How do cashless systems install in vending equipment?
A vending machine with cashless equipment installed looks like other vending equipment, except that it includes the cashless equipment in addition to (or instead of) a bill validator and coin mechanism.
The cashless equipment may include a card reader, a slot for an electronic key, or a PIN pad for the user. Most cashless systems also include a 2-line display that works with the vending machine's display to make the experience simple for the user.
Cashless systems can be installed in any modern vending machine that supports the Data Exchange (DEX) and Multi Drop Bus (MDB) standard NAMA protocols. MDB allows the cashless system to communicate with the vending machine controller (VMC) and credit the system with cash value during a consumer purchase.
Most new equipment today supports later MDB protocols that also allow the consumer to recharge stored value at any vending machine that accepts currency.
DEX allows the VMC to communicate the cashless and cash data to the operator's software system via a handheld computer or remote monitoring system for cash accountability purposes.
Costs vary depending on functionality
How much does cashless equipment cost on a per machine basis? It varies, even by each provider, depending on the options chosen. Operators should plan on spending $250 to $650 per machine for the in-machine hardware.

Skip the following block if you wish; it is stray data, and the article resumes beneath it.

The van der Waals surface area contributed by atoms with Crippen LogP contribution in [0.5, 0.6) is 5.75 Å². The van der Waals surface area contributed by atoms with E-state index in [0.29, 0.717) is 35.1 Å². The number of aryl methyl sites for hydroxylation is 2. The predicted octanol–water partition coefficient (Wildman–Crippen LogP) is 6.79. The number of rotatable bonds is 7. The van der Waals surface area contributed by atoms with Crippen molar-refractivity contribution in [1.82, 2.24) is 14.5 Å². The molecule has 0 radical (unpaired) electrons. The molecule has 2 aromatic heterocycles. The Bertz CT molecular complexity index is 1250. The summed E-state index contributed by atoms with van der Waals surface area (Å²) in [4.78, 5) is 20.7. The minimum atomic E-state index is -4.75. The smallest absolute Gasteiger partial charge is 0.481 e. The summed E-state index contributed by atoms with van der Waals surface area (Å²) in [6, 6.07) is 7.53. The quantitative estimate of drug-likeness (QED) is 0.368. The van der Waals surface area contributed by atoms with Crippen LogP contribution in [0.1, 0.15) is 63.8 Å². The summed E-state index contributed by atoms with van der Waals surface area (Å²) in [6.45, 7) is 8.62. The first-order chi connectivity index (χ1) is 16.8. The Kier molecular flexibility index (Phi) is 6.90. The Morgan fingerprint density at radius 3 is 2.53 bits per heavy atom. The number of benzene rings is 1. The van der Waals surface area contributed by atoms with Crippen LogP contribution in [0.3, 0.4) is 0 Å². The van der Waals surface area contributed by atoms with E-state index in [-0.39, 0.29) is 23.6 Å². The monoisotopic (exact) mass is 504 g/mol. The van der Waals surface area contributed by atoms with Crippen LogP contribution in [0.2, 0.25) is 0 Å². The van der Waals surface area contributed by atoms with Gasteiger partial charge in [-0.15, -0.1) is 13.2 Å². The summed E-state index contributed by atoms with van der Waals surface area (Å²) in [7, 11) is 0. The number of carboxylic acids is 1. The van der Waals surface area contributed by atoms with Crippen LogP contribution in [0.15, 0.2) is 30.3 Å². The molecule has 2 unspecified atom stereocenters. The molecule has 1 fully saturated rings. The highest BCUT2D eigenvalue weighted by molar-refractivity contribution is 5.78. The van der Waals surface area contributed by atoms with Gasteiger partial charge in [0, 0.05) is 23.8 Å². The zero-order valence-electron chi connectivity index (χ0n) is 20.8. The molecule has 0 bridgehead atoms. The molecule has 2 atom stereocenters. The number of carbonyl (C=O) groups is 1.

For closed stored value systems, additional costs are generally required for programming equipment, cards and keys, and recharge stations.
For closed, "online" systems, a software-based server is generally required and some type of networking is required for communication between the machines and the server.
For credit/debit card systems, monthly networking fees and processing fees are required.
How has technology helped? Advances in technology have paved the way for easy adoption of cashless technology despite challenging issues in the past. The chart on the opposite page lists several challenges and solutions related to cashless deployment and technology.
Closed Cashless Systems
Closed cashless systems are perfect for environments where there is a captive audience that is best served by enabling another form of payment besides cash.
I suggest the following guidelines when choosing a stored value system versus an online system. Both systems can be used with foodservice point-of-sale terminals.
Choose a stored value system when:
- Cost and complexity are factors. Stored value systems are very cost effective and easy to install because no wired or wireless connection is needed between machines.
- You want to enable consumers to try "credit card" vending, but at a lower cost to you. A single recharge station can serve several banks of machines, and because money is transferred in greater quantities to the cashless system, (typically $10 or more), credit card processing fees are minimized.
- You want a system that will be easy to maintain.
- Using the cashless provider's "key" or "card" is convenient to the end users. The keys are typically very small and can be stored on a keychain or worn around the neck.
Choose Online systems when:
- You desire to support an existing consumer ID system (magnetic card, ID badge, hotel or resort key) and the cashless provider can provide this support.
- Seamless integration into other software systems is needed and must be done in real time, such as a hotel system with billing to the room, or a factory where an ID card is used for automatic payroll deduction.
- Part of the solution involves restricting what can be vended based on the identification of the consumer, such as a middle school student whose parents only authorize organic foods.
- The account is willing to provide connectivity (Ethernet or Wi Fi) for you to use at each machine.